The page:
Prindex and NCAER launch major new study to boost land rights in India | Land Portal

Prindex Global and leading think tank NCAER will announce a new initiative today at the India Land and Development Conference 2021 to enhance land and housing rights in India. The project will go state by state mapping government performance on land records against people’s perceptions of their rights to drive policy progress in the country.

The comprehensive study represents the largest national Prindex survey to date, covering 15,800 households across 25 states and union territories. The research will generate policy-relevant data comparable across states to promote healthy competition between land authorities and spark a national debate on land rights.

NCAER, India’s top economic think tank, will manage the initiative with support from Prindex Global. NCAER is known for its land governance index, which ranks Indian states by progress made on modernising land records. The index has garnered strong media attention and helped raised standards across the country.

Around 90% of land in India is under legal dispute, stifling economic growth and putting disenfranchised groups at risk. Many of the laws and institutions that govern land are set by state authorities, making the legal landscape hard to navigate. Prindex India’s state-level analysis will shed new light on the policies and practices that impact people’s sense of security about their rights.

This is important because perceptions matter.

How people feel about their right to stay can have a stronger effect on their decisions than their legal status. It can determine if they will invest in improving their home or farm or if they will be active on the housing market. Connecting policy, practice and people can therefore help inform citizen-centred policymaking and enable a more dynamic economy.

Prindex India brings together the strengths of Prindex and NCAER, combining NCAER’s supply-side approach (quality and accessibility of public land records) with Prindex Global’s demand-side data on how the general public perceive their land and housing rights.

Looking at the issue from both angles paints a more detailed picture of what’s happening within a home – if an individual’s objective rights match up with their subjective experience of those rights.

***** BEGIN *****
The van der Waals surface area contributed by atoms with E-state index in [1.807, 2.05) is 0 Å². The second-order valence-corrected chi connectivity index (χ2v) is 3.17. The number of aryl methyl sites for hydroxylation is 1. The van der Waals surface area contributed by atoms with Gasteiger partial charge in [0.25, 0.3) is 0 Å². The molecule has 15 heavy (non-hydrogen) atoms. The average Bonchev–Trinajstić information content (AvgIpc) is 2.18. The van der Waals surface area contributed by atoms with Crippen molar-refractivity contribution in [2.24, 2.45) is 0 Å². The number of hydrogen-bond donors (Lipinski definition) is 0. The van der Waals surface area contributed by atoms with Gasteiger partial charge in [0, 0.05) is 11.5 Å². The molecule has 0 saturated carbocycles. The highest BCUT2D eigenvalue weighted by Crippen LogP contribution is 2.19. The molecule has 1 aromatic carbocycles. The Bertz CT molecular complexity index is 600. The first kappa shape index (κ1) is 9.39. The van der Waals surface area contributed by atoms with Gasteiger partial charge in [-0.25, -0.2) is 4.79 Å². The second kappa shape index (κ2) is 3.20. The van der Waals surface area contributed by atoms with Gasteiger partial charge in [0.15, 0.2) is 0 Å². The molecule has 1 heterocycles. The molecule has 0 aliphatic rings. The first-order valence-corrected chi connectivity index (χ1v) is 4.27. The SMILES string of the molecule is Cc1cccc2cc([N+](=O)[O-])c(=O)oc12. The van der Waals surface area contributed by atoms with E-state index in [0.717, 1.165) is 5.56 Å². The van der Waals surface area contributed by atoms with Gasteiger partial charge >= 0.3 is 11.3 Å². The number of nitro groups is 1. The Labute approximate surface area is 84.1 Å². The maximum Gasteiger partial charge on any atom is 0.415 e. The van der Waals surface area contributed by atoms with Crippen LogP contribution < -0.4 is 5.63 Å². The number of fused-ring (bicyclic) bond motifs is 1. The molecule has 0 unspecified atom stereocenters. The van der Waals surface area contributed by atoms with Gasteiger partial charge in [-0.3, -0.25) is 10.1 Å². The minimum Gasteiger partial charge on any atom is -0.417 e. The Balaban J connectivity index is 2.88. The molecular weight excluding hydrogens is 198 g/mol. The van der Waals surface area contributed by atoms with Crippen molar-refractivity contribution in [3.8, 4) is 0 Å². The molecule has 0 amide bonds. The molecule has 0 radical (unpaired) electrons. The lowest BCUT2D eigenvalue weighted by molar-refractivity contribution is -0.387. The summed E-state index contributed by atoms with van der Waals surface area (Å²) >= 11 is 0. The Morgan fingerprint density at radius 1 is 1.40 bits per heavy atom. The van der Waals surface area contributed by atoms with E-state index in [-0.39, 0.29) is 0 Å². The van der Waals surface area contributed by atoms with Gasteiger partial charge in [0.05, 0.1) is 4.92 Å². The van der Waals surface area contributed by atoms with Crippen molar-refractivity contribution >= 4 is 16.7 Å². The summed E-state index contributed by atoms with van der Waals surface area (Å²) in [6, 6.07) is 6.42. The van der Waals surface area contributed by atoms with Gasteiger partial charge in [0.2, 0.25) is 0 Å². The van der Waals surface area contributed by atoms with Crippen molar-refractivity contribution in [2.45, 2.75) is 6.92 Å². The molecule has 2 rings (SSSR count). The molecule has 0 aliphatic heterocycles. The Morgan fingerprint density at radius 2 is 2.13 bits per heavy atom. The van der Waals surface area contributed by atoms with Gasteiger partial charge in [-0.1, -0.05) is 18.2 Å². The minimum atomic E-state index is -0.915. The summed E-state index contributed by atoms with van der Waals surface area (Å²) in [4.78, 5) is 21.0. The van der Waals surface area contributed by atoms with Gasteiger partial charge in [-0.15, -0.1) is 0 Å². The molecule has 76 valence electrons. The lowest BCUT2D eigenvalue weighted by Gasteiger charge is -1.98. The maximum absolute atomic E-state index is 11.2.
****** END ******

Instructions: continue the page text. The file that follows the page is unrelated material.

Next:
The survey will interview the head of household and a randomly selected adult to ensure findings are comparable with the Prindex global dataset. Speaking to multiple occupants will generate new evidence on how rights are understood and shared within the home – such as who owns what assets and who has the right to use them.

Prindex analysis finds that although men and women tend to experience tenure insecurity at roughly the same rates, the causes of this insecurity are quite different. Men tend to fear ‘external’ threats such as land grabbing, while women often have ‘internal’ fears relating to their family or community, such as what will happen to them if their husband dies.

A better understanding of household dynamics will not only help us unpack these findings on women’s land rights, it will inform future approaches to land and property rights research and policymaking.

The ultimate aim of the survey is to generate insights to inform targeted advocacy at the state and national levels to improve laws and land records and ensure people feel safe their homes. It will tell us important new information, such as the conditions that let people use land to access credit and how aware citizens are of their rights.

As well as galvanising national action, Prindex India also aims to demonstrate that the Prindex methodology – available freely to the public – can be used for a variety of in-depth national, regional and local studies. Prindex research projects are already underway in Colombia, Nigeriaand Burkina Faso, with more to follow in the near future.

Prindex encourages the free use of its approach to generate more data on land and property rights. Contact us for more information.

This was originally posted on the Prindex website.  

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